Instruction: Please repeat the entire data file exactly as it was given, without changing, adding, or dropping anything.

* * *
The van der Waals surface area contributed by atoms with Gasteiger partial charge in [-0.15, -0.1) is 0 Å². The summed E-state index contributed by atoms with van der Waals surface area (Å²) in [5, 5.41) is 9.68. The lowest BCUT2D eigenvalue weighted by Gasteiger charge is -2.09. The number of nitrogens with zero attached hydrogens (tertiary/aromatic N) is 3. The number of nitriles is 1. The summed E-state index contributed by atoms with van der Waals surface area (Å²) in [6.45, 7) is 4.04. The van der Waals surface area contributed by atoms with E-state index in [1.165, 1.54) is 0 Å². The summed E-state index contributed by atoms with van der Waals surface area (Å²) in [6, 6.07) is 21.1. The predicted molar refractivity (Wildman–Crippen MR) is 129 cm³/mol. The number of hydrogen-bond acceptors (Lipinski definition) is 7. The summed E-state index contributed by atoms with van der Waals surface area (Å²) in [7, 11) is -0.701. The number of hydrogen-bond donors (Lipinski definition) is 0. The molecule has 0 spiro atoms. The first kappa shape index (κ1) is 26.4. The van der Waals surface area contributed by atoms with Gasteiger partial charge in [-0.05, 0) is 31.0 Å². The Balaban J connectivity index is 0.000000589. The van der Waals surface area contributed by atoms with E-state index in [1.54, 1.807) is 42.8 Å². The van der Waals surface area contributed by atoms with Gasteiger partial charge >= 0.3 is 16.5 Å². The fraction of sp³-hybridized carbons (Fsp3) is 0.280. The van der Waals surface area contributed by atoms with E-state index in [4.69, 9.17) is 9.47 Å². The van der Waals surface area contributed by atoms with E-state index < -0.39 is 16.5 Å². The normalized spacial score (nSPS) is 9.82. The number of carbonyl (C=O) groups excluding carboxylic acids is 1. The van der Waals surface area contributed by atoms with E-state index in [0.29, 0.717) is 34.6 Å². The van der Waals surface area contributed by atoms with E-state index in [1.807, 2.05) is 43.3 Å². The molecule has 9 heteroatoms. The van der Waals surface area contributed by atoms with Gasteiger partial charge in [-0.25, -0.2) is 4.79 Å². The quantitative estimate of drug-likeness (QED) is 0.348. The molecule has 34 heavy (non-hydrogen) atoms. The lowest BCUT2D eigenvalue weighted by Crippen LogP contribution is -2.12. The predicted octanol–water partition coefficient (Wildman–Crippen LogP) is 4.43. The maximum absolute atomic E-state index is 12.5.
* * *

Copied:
The van der Waals surface area contributed by atoms with Gasteiger partial charge in [-0.15, -0.1) is 0 Å². The summed E-state index contributed by atoms with van der Waals surface area (Å²) in [5, 5.41) is 9.68. The lowest BCUT2D eigenvalue weighted by Gasteiger charge is -2.09. The number of nitrogens with zero attached hydrogens (tertiary/aromatic N) is 3. The number of nitriles is 1. The summed E-state index contributed by atoms with van der Waals surface area (Å²) in [6.45, 7) is 4.04. The van der Waals surface area contributed by atoms with E-state index in [1.165, 1.54) is 0 Å². The summed E-state index contributed by atoms with van der Waals surface area (Å²) in [6, 6.07) is 21.1. The predicted molar refractivity (Wildman–Crippen MR) is 129 cm³/mol. The number of hydrogen-bond acceptors (Lipinski definition) is 7. The summed E-state index contributed by atoms with van der Waals surface area (Å²) in [7, 11) is -0.701. The number of hydrogen-bond donors (Lipinski definition) is 0. The molecule has 0 spiro atoms. The first kappa shape index (κ1) is 26.4. The van der Waals surface area contributed by atoms with Gasteiger partial charge in [-0.05, 0) is 31.0 Å². The Balaban J connectivity index is 0.000000589. The van der Waals surface area contributed by atoms with E-state index in [1.54, 1.807) is 42.8 Å². The van der Waals surface area contributed by atoms with Gasteiger partial charge >= 0.3 is 16.5 Å². The fraction of sp³-hybridized carbons (Fsp3) is 0.280. The van der Waals surface area contributed by atoms with E-state index in [4.69, 9.17) is 9.47 Å². The van der Waals surface area contributed by atoms with E-state index < -0.39 is 16.5 Å². The normalized spacial score (nSPS) is 9.82. The number of carbonyl (C=O) groups excluding carboxylic acids is 1. The van der Waals surface area contributed by atoms with E-state index in [0.29, 0.717) is 34.6 Å². The van der Waals surface area contributed by atoms with E-state index in [1.807, 2.05) is 43.3 Å². The molecule has 9 heteroatoms. The van der Waals surface area contributed by atoms with Gasteiger partial charge in [-0.25, -0.2) is 4.79 Å². The quantitative estimate of drug-likeness (QED) is 0.348. The molecule has 34 heavy (non-hydrogen) atoms. The lowest BCUT2D eigenvalue weighted by Crippen LogP contribution is -2.12. The predicted octanol–water partition coefficient (Wildman–Crippen LogP) is 4.43. The maximum absolute atomic E-state index is 12.5.